And by strengthening the rules-based trading and promoting greater transparency and regulations and standards that become more compatible, we will break some of the resistance to trade that exists and encourage this very, very important standardization, which is, in the end, I think, in the interest of everybody. If you know what the rules of the road are and you know the rules of the road are top level, you are much more prone to invest and locate and do business than you are at a place where you know you can’t get a decision from the government because they don’t have those rules or getting that decision from the government may require all kinds of hoops you have to jump through. And for our companies that adhere to the Foreign Corrupt Practices Act, that can be a particular challenge against countries where they don’t.

So this is a chance to really even the scale, and I’ll give you a few examples of why it’s important to try to do this, leaving out the question of corruption practices. One of Poland’s most successful retailers in the United States is a company called Inglot Cosmetics. And it has a successful brand of breathable nail polish, something I don’t know anything about, folks. (Laughter.) But I am told that while cosmetic regulations between the EU and the U.S. are similar, they’re still just different enough in order to raise production and administrative costs that make it more difficult for people to be able to sell or compete. In TTIP, we actually save this cosmetic company time and money so that it could focus on developing more innovative products and actually engage more in selling and sales, rather than reacting to a regulative marketplace.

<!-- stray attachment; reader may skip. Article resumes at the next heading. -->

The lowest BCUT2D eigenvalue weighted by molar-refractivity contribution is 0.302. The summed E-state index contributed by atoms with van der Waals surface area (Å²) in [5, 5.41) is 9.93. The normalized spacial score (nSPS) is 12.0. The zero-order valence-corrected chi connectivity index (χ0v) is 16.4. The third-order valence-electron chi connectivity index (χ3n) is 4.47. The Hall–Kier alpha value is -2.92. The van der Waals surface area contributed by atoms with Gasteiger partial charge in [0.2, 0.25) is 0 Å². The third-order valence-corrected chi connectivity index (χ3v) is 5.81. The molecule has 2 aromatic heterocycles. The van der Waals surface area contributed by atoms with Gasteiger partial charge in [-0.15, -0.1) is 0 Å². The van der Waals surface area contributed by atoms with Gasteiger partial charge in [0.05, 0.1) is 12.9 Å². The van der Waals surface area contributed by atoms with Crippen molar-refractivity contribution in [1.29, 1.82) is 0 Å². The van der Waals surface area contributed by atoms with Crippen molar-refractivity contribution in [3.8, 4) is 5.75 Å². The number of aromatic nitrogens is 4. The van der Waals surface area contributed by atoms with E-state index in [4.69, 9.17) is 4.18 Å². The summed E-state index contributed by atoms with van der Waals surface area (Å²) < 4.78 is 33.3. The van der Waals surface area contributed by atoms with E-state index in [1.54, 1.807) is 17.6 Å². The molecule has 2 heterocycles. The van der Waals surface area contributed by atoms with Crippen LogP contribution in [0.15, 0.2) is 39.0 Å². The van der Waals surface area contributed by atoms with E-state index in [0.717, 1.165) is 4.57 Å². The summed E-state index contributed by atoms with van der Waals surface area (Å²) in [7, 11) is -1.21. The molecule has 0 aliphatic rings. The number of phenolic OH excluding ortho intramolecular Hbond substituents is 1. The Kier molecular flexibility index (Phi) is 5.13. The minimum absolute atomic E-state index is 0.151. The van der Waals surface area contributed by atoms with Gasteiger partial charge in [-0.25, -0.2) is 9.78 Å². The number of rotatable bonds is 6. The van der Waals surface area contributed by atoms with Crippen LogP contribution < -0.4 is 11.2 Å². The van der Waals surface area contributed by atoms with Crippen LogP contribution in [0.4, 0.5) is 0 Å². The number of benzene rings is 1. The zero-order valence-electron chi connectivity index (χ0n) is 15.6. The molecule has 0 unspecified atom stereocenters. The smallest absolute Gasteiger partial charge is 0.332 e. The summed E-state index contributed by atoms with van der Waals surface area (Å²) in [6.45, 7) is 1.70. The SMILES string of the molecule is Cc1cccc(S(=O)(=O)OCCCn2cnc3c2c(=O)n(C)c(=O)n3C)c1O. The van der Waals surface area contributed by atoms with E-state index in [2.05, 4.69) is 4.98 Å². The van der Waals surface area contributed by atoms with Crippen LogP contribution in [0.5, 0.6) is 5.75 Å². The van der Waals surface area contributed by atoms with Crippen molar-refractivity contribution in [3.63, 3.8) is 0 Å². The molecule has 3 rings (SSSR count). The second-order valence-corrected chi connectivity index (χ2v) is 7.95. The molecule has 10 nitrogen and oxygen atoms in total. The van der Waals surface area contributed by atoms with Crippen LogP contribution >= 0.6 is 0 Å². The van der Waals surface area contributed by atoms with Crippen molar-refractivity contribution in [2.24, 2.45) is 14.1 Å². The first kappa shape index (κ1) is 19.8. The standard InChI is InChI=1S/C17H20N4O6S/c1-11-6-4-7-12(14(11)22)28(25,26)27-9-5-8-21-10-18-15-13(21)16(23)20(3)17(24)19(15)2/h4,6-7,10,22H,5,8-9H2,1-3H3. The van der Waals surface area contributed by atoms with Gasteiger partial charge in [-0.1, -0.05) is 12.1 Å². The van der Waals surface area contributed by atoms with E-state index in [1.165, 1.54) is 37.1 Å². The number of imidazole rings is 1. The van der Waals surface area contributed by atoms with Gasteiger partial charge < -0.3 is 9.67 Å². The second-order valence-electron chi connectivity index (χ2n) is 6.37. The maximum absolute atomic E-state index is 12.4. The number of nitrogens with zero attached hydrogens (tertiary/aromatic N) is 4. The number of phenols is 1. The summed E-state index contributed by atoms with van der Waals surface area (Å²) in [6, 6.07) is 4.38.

You can take Poland’s famous hams, which are enjoyed at dinner tables all across the United States, or you can look at Massachusetts cranberries and California grapes, which have found a growing market here in this country. These foods could be traded much more easily and cheaply than they are today, and that’s if we ease the tariffs and ease the barriers that make it harder to be able to trade. TTIP will do exactly that.